Shaun Marsh and Michael Hussey were involved in a 258-run partnership at Pallekele. Was this the biggest stand between two left-handers in Tests? asked Jude Franco from the United States
That partnership between Marsh and Hussey for the fourth wicket in the recent second Test against Sri Lanka in Pallekele was well up the list for an all-left-hand partnership - it was the tenth-highest - but at the top remains the stand of 322 for the fifth wicket by Brian Lara and Jimmy Adams for West Indies against Australia in Kingston in 1998-99. Next was a partnership of 300 between Sourav Ganguly and Yuvraj Singh for India against Pakistan in Bangalore in 2007-08. The highest stand by two left-handers for Australia is 279, by Mark Taylor and Justin Langer against Pakistan in Peshawar in 1998-99 (the match in which Taylor scored his 334 not out). In second place for Australia, one ahead of Marsh and Hussey with a partnership of 259, come Wayne Phillips and Graham Yallop against Pakistan in Perth in 1983-84.

In Australia's recent third Test against Sri Lanka, Ricky Ponting came in to bat at No. 4. When was the last time he didn't bat at No. 3? asked Pranav Thiagarajan from the United Arab Emirates
Ricky Ponting has now had 263 innings in Tests, and he's been at No. 3 for 195 of them. He has scored 9904 runs from that position - more than anyone else except Rahul Dravid, who passed him in England recently - and 1989 runs in 45 innings at No. 6, most of them early in his career. He's had six innings now at No. 4, and five at No. 5, plus 11 innings down at No. 7, and one even lower than that. The last time he wasn't at No. 3 was in the second innings in Perth in December 2009, when he came in at No. 9 after injuring his elbow in the first innings. There have been a few other instances when he has not come in at first drop because of injury or the use of a nightwatchman, but the last time he deliberately did not go in at No. 3 was in India in 2000-01 - in the three Tests he went in four times at No. 6 and once at No. 7.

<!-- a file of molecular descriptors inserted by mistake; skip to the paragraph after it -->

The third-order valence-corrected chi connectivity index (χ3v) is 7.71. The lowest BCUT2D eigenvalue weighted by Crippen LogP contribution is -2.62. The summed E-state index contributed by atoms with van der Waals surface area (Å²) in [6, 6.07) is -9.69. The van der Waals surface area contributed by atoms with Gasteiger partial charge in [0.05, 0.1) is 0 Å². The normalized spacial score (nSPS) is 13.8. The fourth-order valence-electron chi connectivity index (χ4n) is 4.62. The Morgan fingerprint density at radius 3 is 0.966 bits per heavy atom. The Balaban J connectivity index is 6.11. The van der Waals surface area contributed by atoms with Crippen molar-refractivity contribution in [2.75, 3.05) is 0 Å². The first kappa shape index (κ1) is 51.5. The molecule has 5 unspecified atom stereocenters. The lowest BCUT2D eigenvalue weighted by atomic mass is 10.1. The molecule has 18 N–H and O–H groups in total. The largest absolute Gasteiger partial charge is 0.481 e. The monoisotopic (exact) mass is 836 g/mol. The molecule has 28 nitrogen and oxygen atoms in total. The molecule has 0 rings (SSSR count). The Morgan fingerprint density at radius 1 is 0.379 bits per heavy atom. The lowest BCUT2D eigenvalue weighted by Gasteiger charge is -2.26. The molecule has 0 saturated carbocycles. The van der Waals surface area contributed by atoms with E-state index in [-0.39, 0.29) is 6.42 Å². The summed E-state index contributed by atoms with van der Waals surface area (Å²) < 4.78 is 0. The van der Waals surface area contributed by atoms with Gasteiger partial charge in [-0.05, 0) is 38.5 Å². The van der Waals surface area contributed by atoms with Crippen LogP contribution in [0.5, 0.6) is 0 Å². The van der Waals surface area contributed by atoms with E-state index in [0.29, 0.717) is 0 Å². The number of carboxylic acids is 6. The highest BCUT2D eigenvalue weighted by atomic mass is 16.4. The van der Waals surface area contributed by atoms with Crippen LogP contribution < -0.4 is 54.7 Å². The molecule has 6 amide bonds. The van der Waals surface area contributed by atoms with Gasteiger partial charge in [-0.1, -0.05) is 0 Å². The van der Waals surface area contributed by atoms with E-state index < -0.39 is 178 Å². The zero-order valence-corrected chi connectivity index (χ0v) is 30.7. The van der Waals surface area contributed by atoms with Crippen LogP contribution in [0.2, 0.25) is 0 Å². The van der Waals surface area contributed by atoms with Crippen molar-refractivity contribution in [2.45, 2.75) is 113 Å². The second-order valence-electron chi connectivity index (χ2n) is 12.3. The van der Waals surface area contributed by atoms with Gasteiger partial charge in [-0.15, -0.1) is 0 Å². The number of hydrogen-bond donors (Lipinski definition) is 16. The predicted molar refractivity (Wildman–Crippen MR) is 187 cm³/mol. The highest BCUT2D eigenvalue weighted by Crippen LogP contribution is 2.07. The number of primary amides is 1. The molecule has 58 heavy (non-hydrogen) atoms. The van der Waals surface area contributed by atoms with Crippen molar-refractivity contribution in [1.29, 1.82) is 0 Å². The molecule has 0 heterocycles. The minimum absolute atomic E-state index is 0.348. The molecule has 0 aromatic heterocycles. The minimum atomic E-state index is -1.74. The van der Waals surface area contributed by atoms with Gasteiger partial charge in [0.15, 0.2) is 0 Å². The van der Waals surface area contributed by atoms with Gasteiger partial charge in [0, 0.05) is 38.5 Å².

I noticed that Jonathan Trott reached 1000 runs in only 21 one-day internationals - is this a record? asked Bill Parker from Birmingham
Jonathan Trott did indeed reach 1000 runs in his 21st ODI innings - during his 92 in the World Cup match against Ireland in Bangalore in March 2011. That equalled the previous mark of 21, set by Viv Richards in 1980 and matched by Kevin Pietersen. Trott was actually the quickest in terms of matches, since Richards played 22 but didn't bat in one of them, and Pietersen played 27. Next in terms of innings, with 23, come the rather unlikely pairing of Gordon Greenidge (West Indies) and Ryan ten Doeschate (Netherlands).

Steven Lynch is the editor of the Wisden Guide to International Cricket 2011. Ask Steven is now on Facebook

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Steven Lynch Steven Lynch won the Wisden Cricket Monthly Christmas Quiz three years running before the then-editor said "I can't let you win it again, but would you like a job?" That lasted for 15 years, before he moved across to the Wisden website when that was set up in 2000. Following the merger of the two sites early in 2003 he was appointed as the global editor of Wisden Cricinfo. In June 2005 he became the deputy editor of Wisden Cricketers' Almanack. He continues to contribute the popular weekly "Ask Steven" question-and-answer column on ESPNcricinfo, and edits the Wisden Guide to International Cricket.